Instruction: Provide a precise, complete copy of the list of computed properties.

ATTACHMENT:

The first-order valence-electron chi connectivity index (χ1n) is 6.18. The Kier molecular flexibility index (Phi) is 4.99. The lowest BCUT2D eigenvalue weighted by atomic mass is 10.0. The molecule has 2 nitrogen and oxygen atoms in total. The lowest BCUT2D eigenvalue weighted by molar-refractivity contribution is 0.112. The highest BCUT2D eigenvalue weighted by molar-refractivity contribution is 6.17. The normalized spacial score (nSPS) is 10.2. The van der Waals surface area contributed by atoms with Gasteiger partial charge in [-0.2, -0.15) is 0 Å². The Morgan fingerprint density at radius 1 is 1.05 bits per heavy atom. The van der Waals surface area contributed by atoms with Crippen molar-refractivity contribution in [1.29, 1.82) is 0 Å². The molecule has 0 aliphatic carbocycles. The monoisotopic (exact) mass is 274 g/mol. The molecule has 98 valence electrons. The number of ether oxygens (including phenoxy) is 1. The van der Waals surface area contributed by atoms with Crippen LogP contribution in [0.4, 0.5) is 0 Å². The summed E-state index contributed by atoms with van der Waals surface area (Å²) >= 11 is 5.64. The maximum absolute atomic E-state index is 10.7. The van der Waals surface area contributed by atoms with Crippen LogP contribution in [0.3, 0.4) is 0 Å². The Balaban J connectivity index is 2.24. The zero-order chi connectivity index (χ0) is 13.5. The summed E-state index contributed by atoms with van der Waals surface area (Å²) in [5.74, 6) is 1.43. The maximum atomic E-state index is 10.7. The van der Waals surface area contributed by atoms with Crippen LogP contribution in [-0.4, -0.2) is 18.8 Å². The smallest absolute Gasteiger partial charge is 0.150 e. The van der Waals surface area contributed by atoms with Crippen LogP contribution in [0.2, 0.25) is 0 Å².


The first-order valence-electron chi connectivity index (χ1n) is 6.18. The Kier molecular flexibility index (Phi) is 4.99. The lowest BCUT2D eigenvalue weighted by atomic mass is 10.0. The molecule has 2 nitrogen and oxygen atoms in total. The lowest BCUT2D eigenvalue weighted by molar-refractivity contribution is 0.112. The highest BCUT2D eigenvalue weighted by molar-refractivity contribution is 6.17. The normalized spacial score (nSPS) is 10.2. The van der Waals surface area contributed by atoms with Gasteiger partial charge in [-0.2, -0.15) is 0 Å². The Morgan fingerprint density at radius 1 is 1.05 bits per heavy atom. The van der Waals surface area contributed by atoms with Crippen molar-refractivity contribution in [1.29, 1.82) is 0 Å². The molecule has 0 aliphatic carbocycles. The monoisotopic (exact) mass is 274 g/mol. The molecule has 98 valence electrons. The number of ether oxygens (including phenoxy) is 1. The van der Waals surface area contributed by atoms with Crippen LogP contribution in [0.4, 0.5) is 0 Å². The summed E-state index contributed by atoms with van der Waals surface area (Å²) >= 11 is 5.64. The maximum absolute atomic E-state index is 10.7. The van der Waals surface area contributed by atoms with Crippen LogP contribution in [0.3, 0.4) is 0 Å². The Balaban J connectivity index is 2.24. The zero-order chi connectivity index (χ0) is 13.5. The summed E-state index contributed by atoms with van der Waals surface area (Å²) in [5.74, 6) is 1.43. The maximum atomic E-state index is 10.7. The van der Waals surface area contributed by atoms with Crippen LogP contribution in [-0.4, -0.2) is 18.8 Å². The smallest absolute Gasteiger partial charge is 0.150 e. The van der Waals surface area contributed by atoms with Crippen LogP contribution in [0.2, 0.25) is 0 Å².